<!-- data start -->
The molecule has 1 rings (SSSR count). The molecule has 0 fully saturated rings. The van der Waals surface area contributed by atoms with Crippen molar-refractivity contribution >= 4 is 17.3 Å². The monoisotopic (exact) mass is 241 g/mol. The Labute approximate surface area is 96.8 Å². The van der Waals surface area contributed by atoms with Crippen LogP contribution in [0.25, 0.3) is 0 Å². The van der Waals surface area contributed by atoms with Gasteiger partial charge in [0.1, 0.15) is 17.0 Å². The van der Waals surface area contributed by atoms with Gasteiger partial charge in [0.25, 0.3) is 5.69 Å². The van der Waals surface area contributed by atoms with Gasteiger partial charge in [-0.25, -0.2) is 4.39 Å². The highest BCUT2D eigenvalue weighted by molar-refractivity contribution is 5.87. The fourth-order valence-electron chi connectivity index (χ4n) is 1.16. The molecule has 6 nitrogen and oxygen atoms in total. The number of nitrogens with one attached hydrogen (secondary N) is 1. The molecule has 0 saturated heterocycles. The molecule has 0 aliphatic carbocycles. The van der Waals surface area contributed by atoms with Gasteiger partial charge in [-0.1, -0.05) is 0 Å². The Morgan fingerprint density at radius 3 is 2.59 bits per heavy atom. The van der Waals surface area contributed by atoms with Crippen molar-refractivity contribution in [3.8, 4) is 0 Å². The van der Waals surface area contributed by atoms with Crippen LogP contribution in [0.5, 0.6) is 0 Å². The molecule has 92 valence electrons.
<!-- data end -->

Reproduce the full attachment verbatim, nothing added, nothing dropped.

The molecule has 1 rings (SSSR count). The molecule has 0 fully saturated rings. The van der Waals surface area contributed by atoms with Crippen molar-refractivity contribution >= 4 is 17.3 Å². The monoisotopic (exact) mass is 241 g/mol. The Labute approximate surface area is 96.8 Å². The van der Waals surface area contributed by atoms with Crippen LogP contribution in [0.25, 0.3) is 0 Å². The van der Waals surface area contributed by atoms with Gasteiger partial charge in [0.1, 0.15) is 17.0 Å². The van der Waals surface area contributed by atoms with Gasteiger partial charge in [0.25, 0.3) is 5.69 Å². The van der Waals surface area contributed by atoms with Gasteiger partial charge in [-0.25, -0.2) is 4.39 Å². The highest BCUT2D eigenvalue weighted by molar-refractivity contribution is 5.87. The fourth-order valence-electron chi connectivity index (χ4n) is 1.16. The molecule has 6 nitrogen and oxygen atoms in total. The number of nitrogens with one attached hydrogen (secondary N) is 1. The molecule has 0 saturated heterocycles. The molecule has 0 aliphatic carbocycles. The van der Waals surface area contributed by atoms with Gasteiger partial charge in [-0.1, -0.05) is 0 Å². The Morgan fingerprint density at radius 3 is 2.59 bits per heavy atom. The van der Waals surface area contributed by atoms with Crippen molar-refractivity contribution in [3.8, 4) is 0 Å². The van der Waals surface area contributed by atoms with Crippen LogP contribution in [0.5, 0.6) is 0 Å². The molecule has 92 valence electrons.